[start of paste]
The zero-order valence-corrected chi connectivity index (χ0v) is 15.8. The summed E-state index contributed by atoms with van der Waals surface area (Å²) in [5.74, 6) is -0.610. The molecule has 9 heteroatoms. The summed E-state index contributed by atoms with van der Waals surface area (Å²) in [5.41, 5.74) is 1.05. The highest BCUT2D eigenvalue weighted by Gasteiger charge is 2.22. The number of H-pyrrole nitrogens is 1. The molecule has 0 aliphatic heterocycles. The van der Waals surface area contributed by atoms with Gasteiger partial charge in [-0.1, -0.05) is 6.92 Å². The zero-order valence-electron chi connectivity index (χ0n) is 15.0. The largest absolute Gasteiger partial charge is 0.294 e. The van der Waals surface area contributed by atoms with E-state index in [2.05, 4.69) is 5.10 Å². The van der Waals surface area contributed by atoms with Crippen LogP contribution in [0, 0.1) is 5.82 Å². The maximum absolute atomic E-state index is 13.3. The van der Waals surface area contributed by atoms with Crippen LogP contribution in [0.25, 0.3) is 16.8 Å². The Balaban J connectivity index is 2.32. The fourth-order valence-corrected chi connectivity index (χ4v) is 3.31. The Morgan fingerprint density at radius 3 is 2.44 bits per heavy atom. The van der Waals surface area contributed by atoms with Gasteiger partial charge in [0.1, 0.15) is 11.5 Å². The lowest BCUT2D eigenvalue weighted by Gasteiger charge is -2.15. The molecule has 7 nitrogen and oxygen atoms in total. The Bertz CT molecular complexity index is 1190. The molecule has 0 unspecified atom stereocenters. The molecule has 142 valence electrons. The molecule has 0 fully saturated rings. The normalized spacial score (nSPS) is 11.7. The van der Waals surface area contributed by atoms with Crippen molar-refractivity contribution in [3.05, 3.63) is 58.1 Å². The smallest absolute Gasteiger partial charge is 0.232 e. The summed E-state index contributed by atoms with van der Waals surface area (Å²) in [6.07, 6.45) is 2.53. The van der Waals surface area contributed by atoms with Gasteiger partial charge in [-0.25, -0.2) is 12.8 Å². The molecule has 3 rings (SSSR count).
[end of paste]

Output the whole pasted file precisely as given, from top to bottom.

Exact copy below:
The zero-order valence-corrected chi connectivity index (χ0v) is 15.8. The summed E-state index contributed by atoms with van der Waals surface area (Å²) in [5.74, 6) is -0.610. The molecule has 9 heteroatoms. The summed E-state index contributed by atoms with van der Waals surface area (Å²) in [5.41, 5.74) is 1.05. The highest BCUT2D eigenvalue weighted by Gasteiger charge is 2.22. The number of H-pyrrole nitrogens is 1. The molecule has 0 aliphatic heterocycles. The van der Waals surface area contributed by atoms with Gasteiger partial charge in [-0.1, -0.05) is 6.92 Å². The zero-order valence-electron chi connectivity index (χ0n) is 15.0. The largest absolute Gasteiger partial charge is 0.294 e. The van der Waals surface area contributed by atoms with E-state index in [2.05, 4.69) is 5.10 Å². The van der Waals surface area contributed by atoms with Crippen LogP contribution in [0, 0.1) is 5.82 Å². The maximum absolute atomic E-state index is 13.3. The van der Waals surface area contributed by atoms with Crippen LogP contribution in [0.25, 0.3) is 16.8 Å². The Balaban J connectivity index is 2.32. The fourth-order valence-corrected chi connectivity index (χ4v) is 3.31. The Morgan fingerprint density at radius 3 is 2.44 bits per heavy atom. The van der Waals surface area contributed by atoms with Gasteiger partial charge in [0.1, 0.15) is 11.5 Å². The lowest BCUT2D eigenvalue weighted by Gasteiger charge is -2.15. The molecule has 7 nitrogen and oxygen atoms in total. The Bertz CT molecular complexity index is 1190. The molecule has 0 unspecified atom stereocenters. The molecule has 142 valence electrons. The molecule has 0 fully saturated rings. The normalized spacial score (nSPS) is 11.7. The van der Waals surface area contributed by atoms with Crippen molar-refractivity contribution in [3.05, 3.63) is 58.1 Å². The smallest absolute Gasteiger partial charge is 0.232 e. The summed E-state index contributed by atoms with van der Waals surface area (Å²) in [6.07, 6.45) is 2.53. The van der Waals surface area contributed by atoms with Gasteiger partial charge in [-0.25, -0.2) is 12.8 Å². The molecule has 3 rings (SSSR count).